Why Do We Have Hurricanes?

Hurricanes form over warm ocean water when the air is cooler above. Winds must be at the surface of the ocean and spiral air inward for the hurricane to form.

A hurricane is a large storm that begins in the ocean and can grow to be 600 miles across with wind speeds reaching over 200 mph. A hurricane can last for over a week, moving over the ocean quickly toward land where it slows down. Its power is increased by evaporation from sea water. Hurricanes rotate in a counter-clockwise direction around the eye.

The eyewall encircles the center and is where the strongest winds occur. It encloses the warm air in the middle known as the eye. The eye of the hurricane is the calmest part and is 20 to 30 miles wide. It has light winds and a cloudless sky.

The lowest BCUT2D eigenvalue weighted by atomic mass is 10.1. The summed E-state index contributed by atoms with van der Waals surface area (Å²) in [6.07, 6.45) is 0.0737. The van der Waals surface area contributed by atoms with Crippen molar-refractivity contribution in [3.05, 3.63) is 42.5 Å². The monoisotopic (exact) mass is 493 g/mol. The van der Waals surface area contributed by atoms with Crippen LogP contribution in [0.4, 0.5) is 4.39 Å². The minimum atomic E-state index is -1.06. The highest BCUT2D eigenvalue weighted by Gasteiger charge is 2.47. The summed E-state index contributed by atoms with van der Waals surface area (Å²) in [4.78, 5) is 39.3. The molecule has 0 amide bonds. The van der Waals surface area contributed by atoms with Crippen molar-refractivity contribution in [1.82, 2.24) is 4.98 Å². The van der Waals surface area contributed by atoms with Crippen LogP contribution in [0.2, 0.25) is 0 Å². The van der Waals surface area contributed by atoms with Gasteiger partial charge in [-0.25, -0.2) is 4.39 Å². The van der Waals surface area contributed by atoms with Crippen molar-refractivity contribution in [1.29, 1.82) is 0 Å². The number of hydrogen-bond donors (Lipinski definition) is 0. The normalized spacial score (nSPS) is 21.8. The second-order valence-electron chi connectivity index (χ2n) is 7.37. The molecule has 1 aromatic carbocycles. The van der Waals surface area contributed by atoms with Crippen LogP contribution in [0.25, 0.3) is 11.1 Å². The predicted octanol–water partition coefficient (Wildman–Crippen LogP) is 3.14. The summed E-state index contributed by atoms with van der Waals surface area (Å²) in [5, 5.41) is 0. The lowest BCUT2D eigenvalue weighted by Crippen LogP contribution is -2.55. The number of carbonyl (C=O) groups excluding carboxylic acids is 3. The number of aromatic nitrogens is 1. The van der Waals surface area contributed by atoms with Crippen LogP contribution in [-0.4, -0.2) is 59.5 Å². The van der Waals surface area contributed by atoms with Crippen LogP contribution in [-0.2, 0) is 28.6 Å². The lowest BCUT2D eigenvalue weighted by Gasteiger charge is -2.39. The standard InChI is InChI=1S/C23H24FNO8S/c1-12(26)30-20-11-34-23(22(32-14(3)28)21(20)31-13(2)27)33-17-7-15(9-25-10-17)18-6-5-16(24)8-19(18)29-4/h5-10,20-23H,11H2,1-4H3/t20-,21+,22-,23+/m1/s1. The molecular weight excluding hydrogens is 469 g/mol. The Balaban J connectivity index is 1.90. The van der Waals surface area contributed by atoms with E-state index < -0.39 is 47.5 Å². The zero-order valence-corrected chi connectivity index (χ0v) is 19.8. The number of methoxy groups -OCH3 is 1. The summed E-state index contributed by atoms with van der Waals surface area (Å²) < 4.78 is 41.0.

Storm surges are the most dangerous part of a hurricane. The winds push water into a mound and upon reaching land can cause flooding. A storm surge is more likely to happen in an area where the ocean floor slopes. When a high tide occurs with a hurricane, a surge tide is created. Surge tides are very dangerous for islands and coastal areas.